Word of the investigation apparently began to leak out from members of the state Legislature’s Black Caucus. Some members of the caucus are steaming because the companies being investigated are headedat least on paperby white women. What’s more, members of the caucus want to oust the director of the program, Raymon White, who is a young black Republican. There are allegations that White approved the questionable companies as “disadvantaged,” against the advice of a contract compliance officer.
Establishing the hierarchy
:The investigation has a curiously sexist edge. The feds are looking into the possibility that TDOT has given special assistance to businesses supposedly owned by white women, when the women may only have been figureheads. In some cases, the point may boil down to whether or not the woman in question actually knows anything about the construction tradeor whether her name has simply been used to circumvent the system.
While Saltsman’s former company is not among those now being investigated, files archived at TDOT’s offices in the James K. Polk Building indicate that Edna Elaine Saltsman was listed for years as the president of Rodgers & Saltsman Construction Co. Meanwhile, her husband, Bruce Saltsman, who is now the TDOT commissioner, held positions such as vice president and secretary. With that corporate structure, the company qualified for minority status under the federal standards that regulate the DBE program.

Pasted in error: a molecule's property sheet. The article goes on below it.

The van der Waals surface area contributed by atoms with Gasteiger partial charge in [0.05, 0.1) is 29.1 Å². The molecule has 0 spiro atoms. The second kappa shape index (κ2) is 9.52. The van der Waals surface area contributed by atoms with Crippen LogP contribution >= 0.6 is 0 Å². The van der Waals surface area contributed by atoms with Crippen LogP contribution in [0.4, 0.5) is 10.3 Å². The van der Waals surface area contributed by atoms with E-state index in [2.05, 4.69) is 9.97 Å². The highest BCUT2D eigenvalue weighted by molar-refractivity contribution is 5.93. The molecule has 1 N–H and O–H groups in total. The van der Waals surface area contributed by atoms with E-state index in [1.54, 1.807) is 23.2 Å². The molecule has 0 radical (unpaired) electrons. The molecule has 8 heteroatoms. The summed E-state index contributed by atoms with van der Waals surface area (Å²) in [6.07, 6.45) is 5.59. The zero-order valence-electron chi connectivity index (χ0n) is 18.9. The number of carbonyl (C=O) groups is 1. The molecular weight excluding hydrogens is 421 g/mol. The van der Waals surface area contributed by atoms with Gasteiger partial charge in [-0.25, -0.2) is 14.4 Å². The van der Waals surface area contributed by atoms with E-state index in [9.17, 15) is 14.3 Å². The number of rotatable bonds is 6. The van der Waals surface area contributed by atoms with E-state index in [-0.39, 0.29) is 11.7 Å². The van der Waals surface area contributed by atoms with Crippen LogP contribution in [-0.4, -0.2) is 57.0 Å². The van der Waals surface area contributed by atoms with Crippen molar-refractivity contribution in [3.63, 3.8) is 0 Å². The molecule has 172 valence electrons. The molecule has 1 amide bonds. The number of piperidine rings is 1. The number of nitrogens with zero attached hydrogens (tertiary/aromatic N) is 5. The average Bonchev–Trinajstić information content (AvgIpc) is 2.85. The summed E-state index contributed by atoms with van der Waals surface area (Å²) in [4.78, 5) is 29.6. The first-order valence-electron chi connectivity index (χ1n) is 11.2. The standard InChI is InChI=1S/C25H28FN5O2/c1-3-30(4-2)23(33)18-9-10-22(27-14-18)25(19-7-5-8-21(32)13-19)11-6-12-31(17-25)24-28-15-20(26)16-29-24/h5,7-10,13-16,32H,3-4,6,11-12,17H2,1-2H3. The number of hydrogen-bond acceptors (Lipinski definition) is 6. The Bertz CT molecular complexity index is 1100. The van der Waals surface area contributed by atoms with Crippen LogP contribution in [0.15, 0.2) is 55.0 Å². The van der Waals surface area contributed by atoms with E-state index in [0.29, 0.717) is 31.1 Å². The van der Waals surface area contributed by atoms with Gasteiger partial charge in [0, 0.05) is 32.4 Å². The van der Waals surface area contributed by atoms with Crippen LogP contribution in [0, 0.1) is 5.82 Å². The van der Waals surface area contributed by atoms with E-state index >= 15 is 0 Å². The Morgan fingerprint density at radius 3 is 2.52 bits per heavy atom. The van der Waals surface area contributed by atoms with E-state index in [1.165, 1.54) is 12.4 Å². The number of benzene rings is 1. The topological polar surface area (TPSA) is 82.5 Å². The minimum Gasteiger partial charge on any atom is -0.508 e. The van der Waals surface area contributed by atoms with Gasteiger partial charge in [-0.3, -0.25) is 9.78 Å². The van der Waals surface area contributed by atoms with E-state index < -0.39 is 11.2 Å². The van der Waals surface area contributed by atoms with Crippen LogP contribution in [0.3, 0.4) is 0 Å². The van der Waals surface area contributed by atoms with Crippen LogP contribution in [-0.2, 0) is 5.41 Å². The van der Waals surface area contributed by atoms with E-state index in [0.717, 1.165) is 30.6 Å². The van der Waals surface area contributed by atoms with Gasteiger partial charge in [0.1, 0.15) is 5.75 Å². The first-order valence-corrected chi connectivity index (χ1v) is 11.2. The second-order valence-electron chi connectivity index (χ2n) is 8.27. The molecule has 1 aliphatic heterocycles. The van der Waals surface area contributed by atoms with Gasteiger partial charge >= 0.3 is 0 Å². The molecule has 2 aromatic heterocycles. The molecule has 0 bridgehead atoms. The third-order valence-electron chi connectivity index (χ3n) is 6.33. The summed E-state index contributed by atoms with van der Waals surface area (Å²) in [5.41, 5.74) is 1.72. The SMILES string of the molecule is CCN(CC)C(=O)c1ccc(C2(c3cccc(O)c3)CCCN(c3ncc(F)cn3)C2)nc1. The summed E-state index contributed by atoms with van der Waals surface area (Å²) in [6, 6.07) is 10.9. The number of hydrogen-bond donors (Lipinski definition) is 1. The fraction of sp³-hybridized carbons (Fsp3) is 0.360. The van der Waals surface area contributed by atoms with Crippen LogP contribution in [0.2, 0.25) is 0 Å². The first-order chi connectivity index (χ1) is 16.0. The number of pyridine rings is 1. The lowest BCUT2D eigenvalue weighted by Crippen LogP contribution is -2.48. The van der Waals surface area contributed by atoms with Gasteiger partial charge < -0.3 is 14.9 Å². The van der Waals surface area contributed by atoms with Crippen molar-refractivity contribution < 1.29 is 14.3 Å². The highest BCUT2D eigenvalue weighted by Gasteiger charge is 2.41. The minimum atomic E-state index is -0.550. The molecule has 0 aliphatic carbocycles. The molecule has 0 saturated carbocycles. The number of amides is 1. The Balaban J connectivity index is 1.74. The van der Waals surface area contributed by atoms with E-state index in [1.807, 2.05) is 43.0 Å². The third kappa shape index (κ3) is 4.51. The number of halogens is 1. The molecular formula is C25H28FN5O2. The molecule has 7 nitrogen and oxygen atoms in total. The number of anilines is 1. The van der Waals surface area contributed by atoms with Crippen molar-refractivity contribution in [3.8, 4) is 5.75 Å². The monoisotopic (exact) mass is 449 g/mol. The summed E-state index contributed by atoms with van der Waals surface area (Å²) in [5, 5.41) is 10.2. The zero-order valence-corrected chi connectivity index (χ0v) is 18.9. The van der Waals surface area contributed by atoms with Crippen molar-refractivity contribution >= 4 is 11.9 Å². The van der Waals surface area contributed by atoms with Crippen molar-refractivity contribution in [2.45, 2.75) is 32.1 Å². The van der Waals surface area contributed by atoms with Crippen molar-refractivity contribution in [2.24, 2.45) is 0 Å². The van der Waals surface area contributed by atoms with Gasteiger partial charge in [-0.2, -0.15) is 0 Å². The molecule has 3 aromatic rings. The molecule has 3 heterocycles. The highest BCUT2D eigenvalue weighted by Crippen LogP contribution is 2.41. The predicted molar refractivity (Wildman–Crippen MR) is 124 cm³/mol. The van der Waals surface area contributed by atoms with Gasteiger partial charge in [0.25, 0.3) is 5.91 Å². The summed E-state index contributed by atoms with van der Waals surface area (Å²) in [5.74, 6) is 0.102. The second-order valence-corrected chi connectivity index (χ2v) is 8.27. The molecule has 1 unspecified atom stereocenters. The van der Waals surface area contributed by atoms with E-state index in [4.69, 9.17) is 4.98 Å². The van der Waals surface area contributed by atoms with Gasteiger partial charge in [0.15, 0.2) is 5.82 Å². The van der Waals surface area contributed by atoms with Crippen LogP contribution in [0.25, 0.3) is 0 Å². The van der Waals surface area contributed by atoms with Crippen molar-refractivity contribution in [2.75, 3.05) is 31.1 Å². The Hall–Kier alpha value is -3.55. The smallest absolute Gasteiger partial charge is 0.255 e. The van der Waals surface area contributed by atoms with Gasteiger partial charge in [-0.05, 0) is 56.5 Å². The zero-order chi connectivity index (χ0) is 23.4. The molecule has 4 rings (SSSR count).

Between 1980 and 1994, the years during which Rodgers & Saltsman was qualified under the program, the company received a relatively modest $665,650 in state contracts that resulted directly from its minority status. But the company had other, more substantial, contracts too.
In fact, under the terms of the last contract Rodgers & Saltsman received from the state, the company was both the prime contractor and the designated minority contractor. That 1989 contract was for $2.9 million to widen a bridge on Interstate-40 in West Tennessee. Rodgers & Saltsman effectively ceased doing business in 1994.
:State documents indicate that, in 1974, Elaine Saltsman, together with Bill Rodgers, went into business to form Rodgers & Saltsman. State records also indicate that Saltsman bought out Rodgers several years later and became president and full owner of the company. After that date, the state qualified the company as being minority-owned.
At the time she cofounded Rodgers & Saltsman, Elaine Saltsman apparently had some business experience and may have been qualified to oversee some of the company’s operation. But it is hard to know whether she really functioned as president of the company, since it was her husband who, at the time, had most of the family’s construction company experience.
Even the state’s own files raise doubts about whether Elaine Saltsman was as active in the business as her husband was. “The 1988 and 1989 tax return [sic] show officer compensation higher for her husband than for Elaine,” says a TDOT memorandum dating from 1991. Nevertheless, the state went on and certified the company for that year.